Ontario couple killed in Tennessee wildfires were set to celebrate 50th wedding anniversary

Canadians John and Marilyn Tegler, the parents of Woodstock Fire Chief Scott Tegler, were set to celebrate their 50th wedding anniversary before they were tragically killed with 11 others in the wildfire-ravaged city of Gatlinburg, Tennessee.

“The last contact we received was somewhere shortly after 8 p.m. Monday night, a text that they were in the process of evacuating the house in Tennessee,” Dave LaPointe, the Teglers’ son-in-law, told Global News from his Woodstock home Friday.

ChangSha Night Net

READ MORE: Canadian couple John and Marilyn Tegler killed in Tennessee wildfires

“I think for the most part we’d come to the reality that we weren’t going to get good news,” LaPointe said, adding family hung onto hope that their loved ones were safe.

“When I saw Scott come in the house last night it was just — no words can describe it.”

He added that Scott Tegler has spent his career saving people from fires and it was incredibly difficult for him to be so far from his parents and unable to help them.

“I guess the irony of the whole thing, I mean he’s 20 plus years with the service and he’s seen it all but to lose his own parents in that respect is just overwhelming,” he said.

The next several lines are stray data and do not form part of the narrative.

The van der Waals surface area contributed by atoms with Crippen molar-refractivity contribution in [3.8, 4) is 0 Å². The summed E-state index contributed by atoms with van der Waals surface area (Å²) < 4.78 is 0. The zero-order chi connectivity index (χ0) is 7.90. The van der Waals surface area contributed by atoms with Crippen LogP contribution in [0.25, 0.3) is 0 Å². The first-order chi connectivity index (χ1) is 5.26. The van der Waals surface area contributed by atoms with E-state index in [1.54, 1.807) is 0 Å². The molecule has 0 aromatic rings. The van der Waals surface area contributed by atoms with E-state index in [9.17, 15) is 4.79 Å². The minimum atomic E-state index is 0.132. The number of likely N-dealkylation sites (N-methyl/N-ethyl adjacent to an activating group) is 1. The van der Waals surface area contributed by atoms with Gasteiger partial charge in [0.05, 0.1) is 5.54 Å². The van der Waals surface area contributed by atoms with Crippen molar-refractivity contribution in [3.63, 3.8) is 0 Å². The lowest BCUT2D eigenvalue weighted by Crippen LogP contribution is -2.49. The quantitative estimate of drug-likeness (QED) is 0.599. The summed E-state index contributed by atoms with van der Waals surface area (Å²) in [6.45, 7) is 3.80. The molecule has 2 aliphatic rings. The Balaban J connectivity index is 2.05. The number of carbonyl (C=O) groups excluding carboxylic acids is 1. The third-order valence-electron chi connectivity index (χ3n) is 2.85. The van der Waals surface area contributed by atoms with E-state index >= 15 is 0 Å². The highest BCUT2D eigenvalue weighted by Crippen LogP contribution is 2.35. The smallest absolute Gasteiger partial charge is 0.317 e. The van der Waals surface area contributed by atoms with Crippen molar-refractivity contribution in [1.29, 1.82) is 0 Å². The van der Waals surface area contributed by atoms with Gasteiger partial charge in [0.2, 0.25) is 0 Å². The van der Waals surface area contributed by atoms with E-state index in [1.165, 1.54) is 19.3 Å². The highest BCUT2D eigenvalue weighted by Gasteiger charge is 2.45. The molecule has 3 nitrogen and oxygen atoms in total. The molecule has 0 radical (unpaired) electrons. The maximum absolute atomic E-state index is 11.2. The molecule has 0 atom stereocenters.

“They’re going to be greatly missed.”

LaPointe said family members had travelled to Tennessee in an effort to bring their loved ones’ remains back to Ontario in the near future.

John Tegler, 71, worked in corporate finance and lived in Woodstock with his 70-year-old wife most of their lives.

“Just very family-oriented nice people that would do anything for you,” LaPointe said, adding that the couple also had three grandchildren.

WATCH: Ontario couple among 13 people killed in Tennessee wildfires. Mark Carcasole reports. (Dec. 2)

“[They] doted on their grandkids and their accomplishments and [they were] just two of the nicest people you would have ever met.”

“They were great people and nobody deserves to go out this way.”

LaPointe said they moved to Georgia a little over 20 years ago and later retired and bought a vacation home in Tennessee where they spent their spare time.

READ MORE: Tennessee wildfire: Firefighter records terrifying drive through heart of Gatlinburg blaze

“If anything good could come out of it, they were together and they were in a place they liked to be if there’s a silver lining to it I guess,” he said, adding that the local community has rallied around the family.

“It’s been overwhelming, all the support. My phone’s been blowing up all day and the house phone, the cell phone, the emails —; as Woodstock’s getting bigger it’s still a small town.”

LaPointe said the couple were on foot close to their vacation property when they were killed in the blaze.

READ MORE: Tennessee wildfire: Gatlinburg man desperate to find his missing family

“We don’t know why they abandoned the vehicle or if they couldn’t get through and were possibly trying to get back to the house to try to ride it out,” he said.

“I don’t know that we’ll ever know that answer.”

Joe Da Ponte contributed to this report

WATCH: 2 Canadians among dead in Tennessee wildfires

Comments are closed.

Post Navigation